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Bonus : Back in ancient Greece, hope didn’t have the best reputation as a concept. In fact, some thinkers saw it as an attitude that can only confuse and mislead us because it is based on having too little knowledge and being easily influenced. On this view, hope leads us to wishful thinking, or the tendency to believe what is most pleasing to us, instead of what is based on real evidence or good thinking. In other words, if we wish it to be true, it is true—no proof required. This is what we call a "fallacy" because of the thinking mistakes it involves. For example, a person might buy a lottery ticket every morning, convinced that it will be the day they will finally win… even though the odds are clearly against them. Or a student might believe they’ll pass their history test… even if they didn’t study and know nothing about the subject! Think back on your own life: Have you ever experienced wishful thinking or known someone who has? Did it lead to a false sense of hope… or did it help create a feeling of optimism and satisfaction? Can hope be a bad thing? Are there times we should just give up? Why or why not?

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Tricks for tots : As humans, we seem to be a little mixed up about what we think hope is! Some of us see it as a pleasant feeling, others see it as tool to be happy, and a few of us even think it could be hurtful if we use it the wrong way. But what if hope was something we could give to someone else, like a present? Imagine the gift of hope! What does it look like? How do you wrap it? Draw your ideas and, if you’re feeling inspired, you can even create or build your gift of hope. Then, think of some people or groups who might really benefit from your gift of hope. Why do they need it? How could it help them out? Is it enough to solve the problem they are facing? Why or why not?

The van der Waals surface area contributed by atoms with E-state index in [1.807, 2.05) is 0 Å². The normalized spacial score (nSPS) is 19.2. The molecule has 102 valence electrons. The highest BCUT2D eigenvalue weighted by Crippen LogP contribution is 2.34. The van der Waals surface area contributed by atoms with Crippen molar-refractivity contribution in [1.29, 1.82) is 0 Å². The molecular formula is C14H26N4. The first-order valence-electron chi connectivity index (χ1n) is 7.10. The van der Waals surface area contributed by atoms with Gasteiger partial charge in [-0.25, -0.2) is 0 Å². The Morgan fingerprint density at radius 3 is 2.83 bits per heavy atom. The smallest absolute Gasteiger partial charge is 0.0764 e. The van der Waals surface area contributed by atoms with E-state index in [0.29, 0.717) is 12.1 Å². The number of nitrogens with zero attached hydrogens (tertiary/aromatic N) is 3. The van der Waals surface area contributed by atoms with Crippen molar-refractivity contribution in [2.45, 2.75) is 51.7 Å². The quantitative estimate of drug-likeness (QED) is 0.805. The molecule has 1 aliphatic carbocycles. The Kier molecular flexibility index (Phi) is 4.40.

Tips for teens : Parlez-vous français ? As you prepare your meal or digest your feast of delicacies and tasty ideas, listen to the  Les jeunes sages  podcast on nature. Drawing inspiration from reflections of the young philosophers, try to answer the questions: Can hope help us take better care of nature? Are we responsible for ecological sustainability? Why or why not? Do you agree or disagree with the answers given by the participants? Try to think of lines of thinking that have not been addressed. What other angles of the concept of nature deserve to be explored? Perhaps wonder about the link between hope and responsibility with respect to nature. Can taking responsibility for the planet’s health give us hope? Why or why not? If you can’t understand French, don’t worry! You can still wonder about the questions! You can even imagine that you are recording a podcast with your family… Family Wisdom!

Share your creative reflections by sending them via email.
Include photos of your projects and notes of your thoughts, as well as your first name and your age!